Michael Kidron

Czech workers’ spring is crushed by the Russian ice-pack

(21 September 1968)

From Socialist Worker, No. 89, 21 September 1968, pp. 2 & 3.
Transcribed & marked up by Einde O’Callaghan for the Marxists’ Internet Archive.

THE HARD-CORE FACT IN RUSSIA’S INVASION of Czechoslovakia is that when the WORKERS moved the tanks rolled in.

For four years the Russians had quietly watched the economic reformers gathering strength. They had seen the Communist Party’s Central Committee fall into line in January 1965, then the 13th Congress two-and-a-half years later. They did not mind. They knew that something had to be done to inject efficiency into the so-called communist countries, or the stagnation that had hit them from the early 1960s would never lift.

They could see too that the proposals were not dangerous in themselves. Ulbricht had nearly dismantled the old planning system, yet East Germany remained the tight stalinist parish it had always been. Rumania had switched its foreign trade so sharply westwards since the late 1950s that less than half is now conducted with the East. Yet nobody could complain of unorthodox softness towards workers under Ceausescu. Even Yugoslavia, heretic half-member of the bloc, had clearly not turned into a workers’ paradise – otherwise why should half-a-million Yugoslavs work in West Germany?

The Russians could also see that the Czechoslovak reformers were promising nothing but austerity to their workers. Closures, which extinguished 35,000 jobs in 1964-65 were expected to cost another 60,000 by 1970 (R. Kostka, We Need Prospering Enterprises, Rude Pravo, 24 March 1966). One commentator even suggested that one in 10 enterprises would need to be shut (Bozena Kubinova, Radio Prague, 6 May 1966). Sackings from functioning enterprises also were bound to soar as managers shifted to a profits system in which they controlled labour costs and little else.

Meanwhile, no arrangements were being made for paying, retraining and rehousing the unemployed; nobody was suggesting that wages should keep up with the fast-rising prices – on the contrary, a key element of the reform was to keep most wages pegged (V. Klaus & T. Jesek, Fear of Inflation, Kulturni Tvorba, 15 December 1966); and state housing and welfare expenditure were being cut.

Cool about the reforms

It was obvious that the Czechoslovak workers were cool about the reforms. So the Russians, for their part, were not bothered. Nothing but good could come from the Czechoslovak experiment, so long as it was done on the workers’ backs.

But what if the workers moved? The example could be catching.

This is precisely what happened early this year. By then the reformists (and their Slovak allies) had fought the Novotny diehards to a draw.

Neither faction could dislodge the other without working-class support. Both toured the factories bidding for it, and the workers – after picking up a 10 per cent wage rise in the first quarter of the year, and promises of more later – came down in favour of reform.

As the reformers put it in May, “The main thing is not only ensuring political freedom for all but literally also a larger hunk of bread.”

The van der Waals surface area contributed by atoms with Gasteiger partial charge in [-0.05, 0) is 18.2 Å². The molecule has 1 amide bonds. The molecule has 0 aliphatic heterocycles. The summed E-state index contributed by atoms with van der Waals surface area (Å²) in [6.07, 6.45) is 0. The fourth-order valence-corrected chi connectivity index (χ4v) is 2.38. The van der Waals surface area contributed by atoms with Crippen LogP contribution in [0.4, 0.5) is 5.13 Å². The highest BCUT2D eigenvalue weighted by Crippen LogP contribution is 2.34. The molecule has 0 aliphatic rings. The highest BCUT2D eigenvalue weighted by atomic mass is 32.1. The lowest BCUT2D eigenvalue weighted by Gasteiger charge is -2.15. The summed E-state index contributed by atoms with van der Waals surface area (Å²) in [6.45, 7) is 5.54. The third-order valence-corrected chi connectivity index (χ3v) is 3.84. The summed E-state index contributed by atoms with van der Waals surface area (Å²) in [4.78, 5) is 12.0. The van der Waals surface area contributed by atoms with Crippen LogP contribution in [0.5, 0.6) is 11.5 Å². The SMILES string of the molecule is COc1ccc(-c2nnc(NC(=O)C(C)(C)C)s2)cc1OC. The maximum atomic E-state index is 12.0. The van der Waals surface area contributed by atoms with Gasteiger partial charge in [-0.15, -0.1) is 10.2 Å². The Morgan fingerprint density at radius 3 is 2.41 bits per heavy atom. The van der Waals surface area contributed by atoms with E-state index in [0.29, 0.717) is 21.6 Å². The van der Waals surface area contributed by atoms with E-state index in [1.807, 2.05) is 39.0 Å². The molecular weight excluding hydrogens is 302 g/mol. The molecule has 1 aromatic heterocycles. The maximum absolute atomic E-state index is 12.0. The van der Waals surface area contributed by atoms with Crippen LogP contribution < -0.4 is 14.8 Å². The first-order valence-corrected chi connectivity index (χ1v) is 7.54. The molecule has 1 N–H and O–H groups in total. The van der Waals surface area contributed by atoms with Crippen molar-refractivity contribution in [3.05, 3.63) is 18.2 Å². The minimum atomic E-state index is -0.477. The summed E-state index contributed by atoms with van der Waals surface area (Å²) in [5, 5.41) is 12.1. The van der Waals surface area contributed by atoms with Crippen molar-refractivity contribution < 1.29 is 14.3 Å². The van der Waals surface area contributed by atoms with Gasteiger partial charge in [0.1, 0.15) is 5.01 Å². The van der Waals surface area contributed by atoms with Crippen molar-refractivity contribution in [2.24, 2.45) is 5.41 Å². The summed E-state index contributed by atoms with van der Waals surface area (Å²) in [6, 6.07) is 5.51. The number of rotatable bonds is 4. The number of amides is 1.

They weren’t altogether right. The main thing was the new feeling among workers that they could act together and win. A hunk of bread now; more later; perhaps even the freedom that rests on political and economic control.

Significantly, just before the tanks moved in, a revolutionary left with a specifically working-class programme was forming in the universities and around the new magazine Informacni Materialy.

Then the Russians came.

What now? Only one thing is really clear, the Czechoslovak workers’ spring is over. It is germinating perhaps under the Russian ice-pack; but for the present it’s over. If the Czechoslovak middle-class looks for arbitration again, it won’t be from them, but from the Russians.

What of these Russians?

They seem to be in two minds, not knowing whether to fragment the local middle-class and settle in as the only stable conservative force; or to strengthen and solidify them, and withdraw.

Hard choice for Russians

Their encouragement of Husak and of Slovakian separatism points in the first direction; their talk of economic aid and resiting their troops points in the second.

It is a hard choice. If they stay, they will be inviting the Czechoslovak workers on to the scene once more, this time as the most united and coherent representative of their country’s nationalism. That could be suicidal.

If they go, they will have to pay heavily, by granting the hard-currency loan which Czechoslovakia’s flagging industries need for re-equipment (and which most other East European countries also need and will demand); or by jacking up their trade with Czechoslovakia (and Eastern Europe as a whole) even more, and so starving themselves and their partners of Western markets and products.

Or they might try to monopolise economic contact with the West for themselves while just sustaining an economically stagnant Czechoslovakia (and Eastern Europe) as a border economy.

That way too lies revolution, both social and national.

Last updated on 12 October 2020